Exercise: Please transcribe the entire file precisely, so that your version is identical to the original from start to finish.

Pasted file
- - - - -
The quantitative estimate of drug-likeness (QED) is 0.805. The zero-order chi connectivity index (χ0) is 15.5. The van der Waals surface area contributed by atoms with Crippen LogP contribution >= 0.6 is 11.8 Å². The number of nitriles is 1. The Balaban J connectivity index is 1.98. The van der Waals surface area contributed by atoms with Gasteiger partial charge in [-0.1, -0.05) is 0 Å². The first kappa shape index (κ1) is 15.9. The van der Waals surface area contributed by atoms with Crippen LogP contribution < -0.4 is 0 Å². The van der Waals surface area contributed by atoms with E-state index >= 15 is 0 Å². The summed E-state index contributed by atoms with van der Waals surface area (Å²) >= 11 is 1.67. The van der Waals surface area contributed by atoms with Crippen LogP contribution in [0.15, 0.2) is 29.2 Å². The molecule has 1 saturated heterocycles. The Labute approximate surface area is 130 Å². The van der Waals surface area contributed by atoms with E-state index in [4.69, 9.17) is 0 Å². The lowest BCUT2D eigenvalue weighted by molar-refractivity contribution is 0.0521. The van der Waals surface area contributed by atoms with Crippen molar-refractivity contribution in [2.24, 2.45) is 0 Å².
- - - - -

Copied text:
The quantitative estimate of drug-likeness (QED) is 0.805. The zero-order chi connectivity index (χ0) is 15.5. The van der Waals surface area contributed by atoms with Crippen LogP contribution >= 0.6 is 11.8 Å². The number of nitriles is 1. The Balaban J connectivity index is 1.98. The van der Waals surface area contributed by atoms with Gasteiger partial charge in [-0.1, -0.05) is 0 Å². The first kappa shape index (κ1) is 15.9. The van der Waals surface area contributed by atoms with Crippen LogP contribution < -0.4 is 0 Å². The van der Waals surface area contributed by atoms with E-state index >= 15 is 0 Å². The summed E-state index contributed by atoms with van der Waals surface area (Å²) >= 11 is 1.67. The van der Waals surface area contributed by atoms with Crippen LogP contribution in [0.15, 0.2) is 29.2 Å². The molecule has 1 saturated heterocycles. The Labute approximate surface area is 130 Å². The van der Waals surface area contributed by atoms with E-state index in [4.69, 9.17) is 0 Å². The lowest BCUT2D eigenvalue weighted by molar-refractivity contribution is 0.0521. The van der Waals surface area contributed by atoms with Crippen molar-refractivity contribution in [2.24, 2.45) is 0 Å².